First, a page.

A group of Suffolk Republicans on Wednesday denounced Democratic County Executive Steve Bellone’s plan to put a water surcharge before voters in November, shortly before Bellone pitched the proposal at his annual State of the County address.
The surcharge — $1 per 1,000 gallons of water used — is part of Bellone’s plan to address the nitrogen problem in Suffolk’s waterways through tackling the sources of the pollutant, mainly wastewater from the 360,000 home septic and cesspool systems in the county.
Five Republican county legislators, led by Minority Leader Kevin McCaffrey (R-Lindenhurst), gathered outside the William H. Rogers Legislature building on Wednesday to denounce what McCaffrey called a “money grab” by Bellone.
“We’re now being asked to pay more for our water to fund sewers in other areas,” McCaffrey said. “We don’t feel that is fair.”
Legis. Tom Cilmi (R-Bay Shore) said he was opposed to the measure for the fiscal burden it would put on county residents.
“While we all support our environment, if this is a priority — and we believe it is — we should reprioritize money in our county budget.”
Jon Schneider, deputy county executive for intergovernmental affairs, said earlier Wednesday that voters should be allowed to determine whether they want to pay the surcharge — which Bellone touted in his annual State of the County address Wednesday night.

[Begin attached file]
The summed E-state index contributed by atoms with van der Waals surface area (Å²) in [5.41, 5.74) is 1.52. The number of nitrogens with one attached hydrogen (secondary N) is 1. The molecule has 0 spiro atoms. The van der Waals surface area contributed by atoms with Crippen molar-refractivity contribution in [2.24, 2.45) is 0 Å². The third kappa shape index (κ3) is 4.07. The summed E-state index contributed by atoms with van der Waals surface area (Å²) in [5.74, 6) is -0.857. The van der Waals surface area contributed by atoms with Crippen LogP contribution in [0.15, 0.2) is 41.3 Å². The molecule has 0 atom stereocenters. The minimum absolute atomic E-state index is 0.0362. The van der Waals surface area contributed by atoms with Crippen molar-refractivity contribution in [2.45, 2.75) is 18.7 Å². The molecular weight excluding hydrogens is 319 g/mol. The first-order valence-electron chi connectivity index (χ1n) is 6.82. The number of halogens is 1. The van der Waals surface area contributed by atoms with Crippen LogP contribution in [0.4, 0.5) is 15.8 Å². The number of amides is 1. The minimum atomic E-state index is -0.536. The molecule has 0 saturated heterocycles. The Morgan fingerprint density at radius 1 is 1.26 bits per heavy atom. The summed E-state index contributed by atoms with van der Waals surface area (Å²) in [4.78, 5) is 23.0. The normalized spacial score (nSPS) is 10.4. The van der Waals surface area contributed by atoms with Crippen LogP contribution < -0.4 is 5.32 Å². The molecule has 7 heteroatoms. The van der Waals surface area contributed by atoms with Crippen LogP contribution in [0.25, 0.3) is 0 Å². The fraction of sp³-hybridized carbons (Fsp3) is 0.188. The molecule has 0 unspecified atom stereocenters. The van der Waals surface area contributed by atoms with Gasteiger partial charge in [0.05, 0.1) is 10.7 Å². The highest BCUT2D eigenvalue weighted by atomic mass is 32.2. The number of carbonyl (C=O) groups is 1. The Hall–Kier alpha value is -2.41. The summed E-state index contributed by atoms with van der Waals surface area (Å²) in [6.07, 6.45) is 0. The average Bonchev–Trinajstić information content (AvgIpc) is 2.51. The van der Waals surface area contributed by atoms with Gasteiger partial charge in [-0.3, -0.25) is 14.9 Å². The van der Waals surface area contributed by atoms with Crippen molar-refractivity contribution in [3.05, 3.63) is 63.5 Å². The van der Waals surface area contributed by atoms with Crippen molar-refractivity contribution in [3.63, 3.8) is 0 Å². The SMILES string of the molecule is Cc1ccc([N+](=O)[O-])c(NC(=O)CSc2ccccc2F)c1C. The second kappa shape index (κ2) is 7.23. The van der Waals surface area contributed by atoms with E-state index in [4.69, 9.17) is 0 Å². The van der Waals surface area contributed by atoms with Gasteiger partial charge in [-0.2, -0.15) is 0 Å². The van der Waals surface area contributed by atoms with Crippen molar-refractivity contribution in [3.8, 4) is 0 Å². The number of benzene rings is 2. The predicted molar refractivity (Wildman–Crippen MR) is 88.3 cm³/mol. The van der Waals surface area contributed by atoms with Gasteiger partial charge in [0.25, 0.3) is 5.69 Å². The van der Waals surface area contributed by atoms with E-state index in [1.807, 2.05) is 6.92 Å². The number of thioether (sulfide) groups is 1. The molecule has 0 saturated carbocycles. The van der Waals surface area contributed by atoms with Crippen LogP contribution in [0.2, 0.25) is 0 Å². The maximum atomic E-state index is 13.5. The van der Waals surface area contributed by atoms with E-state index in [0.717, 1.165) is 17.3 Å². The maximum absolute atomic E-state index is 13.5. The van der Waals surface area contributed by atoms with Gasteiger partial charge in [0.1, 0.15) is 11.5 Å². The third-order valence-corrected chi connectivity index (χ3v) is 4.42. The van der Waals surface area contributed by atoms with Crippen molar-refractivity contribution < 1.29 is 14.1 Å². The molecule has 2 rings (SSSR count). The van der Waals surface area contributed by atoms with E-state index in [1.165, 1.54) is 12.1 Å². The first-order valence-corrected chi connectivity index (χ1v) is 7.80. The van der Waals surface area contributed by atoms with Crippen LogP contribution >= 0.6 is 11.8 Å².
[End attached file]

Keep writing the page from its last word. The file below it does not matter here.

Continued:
“People who are against letting the people decide, I think, have some obligation to say what they would do to expand clean water infrastructure and to deal with nitrogen pollution,” Schneider said. “If there is a way they have thought of that at no cost we could do this, they should share that, too.”
The county is seeking state legislation to enable it to put the surcharge on the November ballot, and officials have been seeking support among Senate and Assembly members.
A spokesman for state Sen. John Flanagan (R-East Northport), the senate’s majority leader,
said Monday Flanagan was “unequivocally opposed” to the surcharge and declared the idea “D.O.A.”
Sen. Kenneth LaValle (R-Port Jefferson), who county officials hope will sponsor the legislation in the Senate, was traveling out of the state and did not offer comment this week.
Schneider said county officials will continue to press forward.
“As state lawmakers reconvene next week, we look forward to engaging in a dialogue with Suffolk’s state delegation, all of whom understand the importance of this issue to Suffolk County’s future,” he said.
State Assemb. Steve Englebright (D-Setauket), chair of the Assembly’s Environmental Conservation committee, appeared earlier this week at a news conference Bellone held to announce the surcharge plan.
“We’re going to go to the people and ask them to place their faith in local government,” Englebright said. “I pledge to work with you to do that. Let the people decide our future.”
If the water surcharge appears on the November ballot and is successful, the county would spend next year creating a countywide Water Quality Protection District.
The funds raised would be directed to helping homeowners upgrade from cesspools, connect homes to sewers and assist municipalities with their wastewater needs, among other measures.